Tipoteca, a world-class museum of printing
and typography situated in Cornuda, Italy has
a vast archive of historic woodtype. Michela Antiga, marketing director at Tipoteca, approached me, looking for ideas on how to start a residency program and also how to bring more artists/designers/printers to Tipoteca for creative projects. I was invited to be the first non-Italian designer to have full access to their archives. I worked at Tipoteca for three weeks and completed six posters (four are shown below) which celebrate Italian classic films expressed through their typography only. Each poster requred three print runs, and in some cases, alternative processes such as debossing. Each poster was signed and numbered as part of a limited edition of 100.
This poster series was honored with the "Outstanding Achievement Award" for posters
in HOW Magazine's International Design Awards
and will be featured in the March 2014 issue.
To view the blog associated with this project click here.
To purchase one of the posters on ETSY,
La Dolce Vita (Italian for "the sweet life" or
"the good life") is a 1960 comedy-drama film written and directed by the critically acclaimed director Federico Fellini.
Poster Concept: The film depicts the new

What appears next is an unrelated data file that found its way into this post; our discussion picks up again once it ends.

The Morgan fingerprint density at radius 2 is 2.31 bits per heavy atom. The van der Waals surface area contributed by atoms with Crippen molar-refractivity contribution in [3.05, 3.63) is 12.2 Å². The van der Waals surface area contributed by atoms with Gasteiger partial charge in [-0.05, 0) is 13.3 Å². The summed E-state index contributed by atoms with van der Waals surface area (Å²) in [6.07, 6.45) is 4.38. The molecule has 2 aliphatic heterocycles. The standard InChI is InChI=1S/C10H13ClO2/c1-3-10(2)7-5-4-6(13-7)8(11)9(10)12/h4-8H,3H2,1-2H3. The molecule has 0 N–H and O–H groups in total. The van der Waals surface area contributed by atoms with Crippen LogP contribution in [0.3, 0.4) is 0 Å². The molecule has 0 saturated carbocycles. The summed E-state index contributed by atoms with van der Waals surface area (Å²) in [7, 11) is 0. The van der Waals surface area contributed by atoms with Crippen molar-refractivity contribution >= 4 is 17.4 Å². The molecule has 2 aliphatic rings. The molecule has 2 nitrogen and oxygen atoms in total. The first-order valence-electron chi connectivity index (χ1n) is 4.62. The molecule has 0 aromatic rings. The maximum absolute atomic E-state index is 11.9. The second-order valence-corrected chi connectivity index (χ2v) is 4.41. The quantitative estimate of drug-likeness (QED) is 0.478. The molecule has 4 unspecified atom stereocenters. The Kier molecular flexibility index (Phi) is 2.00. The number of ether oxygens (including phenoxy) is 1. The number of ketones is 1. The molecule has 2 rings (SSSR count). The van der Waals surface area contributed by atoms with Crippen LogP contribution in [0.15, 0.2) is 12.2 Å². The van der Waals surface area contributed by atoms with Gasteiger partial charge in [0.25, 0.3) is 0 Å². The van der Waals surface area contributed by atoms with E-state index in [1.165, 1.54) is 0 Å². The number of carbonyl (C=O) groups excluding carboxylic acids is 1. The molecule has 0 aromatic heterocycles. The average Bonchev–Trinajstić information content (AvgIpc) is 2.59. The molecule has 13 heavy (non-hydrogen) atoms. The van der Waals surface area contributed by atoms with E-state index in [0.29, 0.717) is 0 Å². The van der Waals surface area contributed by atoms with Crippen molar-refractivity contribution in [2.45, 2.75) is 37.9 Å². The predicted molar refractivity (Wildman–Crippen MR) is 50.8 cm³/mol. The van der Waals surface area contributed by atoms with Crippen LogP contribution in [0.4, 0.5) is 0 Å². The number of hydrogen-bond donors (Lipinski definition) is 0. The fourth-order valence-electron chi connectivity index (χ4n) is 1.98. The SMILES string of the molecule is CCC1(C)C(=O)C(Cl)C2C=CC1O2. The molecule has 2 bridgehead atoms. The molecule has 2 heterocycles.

post-war decline in morality, so I felt that the title should sink or fall off the page. The typography chosen for the title is also quite old, and worm-eaten (tarlato in Italian). I really liked that the worm holes made the type look festive and playful, but once you knew what caused them they made an apt metaphor for the moral decline that the film speaks to.
Ladri di Biciclette (Italian for "Bicycle Thieves") also known as The Bicycle Thief, is director Vittorio De Sica's 1948 story of a poor father searching post-World War II Rome for his stolen bicycle, without which he will lose the job which was to be the salvation of his young family.
Poster Concept: For this poster I chose a geometric typeface so that I could hint at the wheels of a bicycle inside Vittorio's name. I printed the "o"s separately, scanned the print and had a polymer plate made so that the "o"s could be debossed in a separate printing pass. Hopefully this communicates that the "bike" is now missing.
Il Buono, Il Brutto, Il Cattivo (Italian for "The Good, The Bad and The Ugly") is a 1966 Italian epic Spaghetti western film directed by Sergio Leone, starring Clint Eastwood, Lee Van Cleef, and Eli Wallach in the title roles respectively.
Poster Concept: I chose hand-carved type that felt roughly western, yet still uniquely Italian (it is a spaghetti western, after all). The close-up photo shows how each letterform is different. The "o"s at the end of each major word in the title have been "shot off" by the periods (punti in Italian). The periods are also roughly "o" shaped so they act as replacements for the original letters.
8½ (Italian title: Otto e mezzo) is a 1963 comedy-drama film directed by Federico Fellini.
Poster Concept: Two large quotation marks
float in the upper portion of this poster. They surround nothing, because the main character in this film, Guido, a famous film director, cannot commit to how to finish his film. He is even quoted as saying: "I have nothing to say, but I still want to say it anyway." Type was selected and arranged to hint at the carnival-like atmosphere created by the characters and costumes in this classic film.